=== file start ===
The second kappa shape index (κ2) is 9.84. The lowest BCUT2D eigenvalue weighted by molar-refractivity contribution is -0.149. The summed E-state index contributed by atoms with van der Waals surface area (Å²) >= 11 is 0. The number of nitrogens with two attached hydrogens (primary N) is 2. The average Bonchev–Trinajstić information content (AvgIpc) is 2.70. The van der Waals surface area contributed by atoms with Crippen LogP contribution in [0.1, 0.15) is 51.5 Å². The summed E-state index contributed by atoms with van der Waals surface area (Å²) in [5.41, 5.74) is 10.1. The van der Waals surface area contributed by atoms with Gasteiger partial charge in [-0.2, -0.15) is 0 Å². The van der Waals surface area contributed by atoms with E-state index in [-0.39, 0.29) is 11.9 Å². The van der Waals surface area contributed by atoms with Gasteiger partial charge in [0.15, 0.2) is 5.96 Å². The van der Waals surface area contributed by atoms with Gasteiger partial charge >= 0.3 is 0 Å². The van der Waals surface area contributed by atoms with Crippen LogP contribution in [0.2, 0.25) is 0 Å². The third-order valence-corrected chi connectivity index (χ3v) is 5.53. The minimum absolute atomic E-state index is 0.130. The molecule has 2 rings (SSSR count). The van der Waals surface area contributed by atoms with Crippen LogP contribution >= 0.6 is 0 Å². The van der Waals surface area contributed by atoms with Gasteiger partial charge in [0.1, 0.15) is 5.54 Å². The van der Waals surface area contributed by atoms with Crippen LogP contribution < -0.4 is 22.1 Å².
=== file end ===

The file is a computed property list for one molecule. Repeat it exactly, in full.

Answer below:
The second kappa shape index (κ2) is 9.84. The lowest BCUT2D eigenvalue weighted by molar-refractivity contribution is -0.149. The summed E-state index contributed by atoms with van der Waals surface area (Å²) >= 11 is 0. The number of nitrogens with two attached hydrogens (primary N) is 2. The average Bonchev–Trinajstić information content (AvgIpc) is 2.70. The van der Waals surface area contributed by atoms with Crippen LogP contribution in [0.1, 0.15) is 51.5 Å². The summed E-state index contributed by atoms with van der Waals surface area (Å²) in [5.41, 5.74) is 10.1. The van der Waals surface area contributed by atoms with Gasteiger partial charge in [-0.2, -0.15) is 0 Å². The van der Waals surface area contributed by atoms with E-state index in [-0.39, 0.29) is 11.9 Å². The van der Waals surface area contributed by atoms with Gasteiger partial charge in [0.15, 0.2) is 5.96 Å². The van der Waals surface area contributed by atoms with Gasteiger partial charge >= 0.3 is 0 Å². The van der Waals surface area contributed by atoms with Crippen LogP contribution in [0.2, 0.25) is 0 Å². The third-order valence-corrected chi connectivity index (χ3v) is 5.53. The minimum absolute atomic E-state index is 0.130. The molecule has 2 rings (SSSR count). The van der Waals surface area contributed by atoms with Crippen LogP contribution >= 0.6 is 0 Å². The van der Waals surface area contributed by atoms with Gasteiger partial charge in [0.1, 0.15) is 5.54 Å². The van der Waals surface area contributed by atoms with Crippen LogP contribution < -0.4 is 22.1 Å².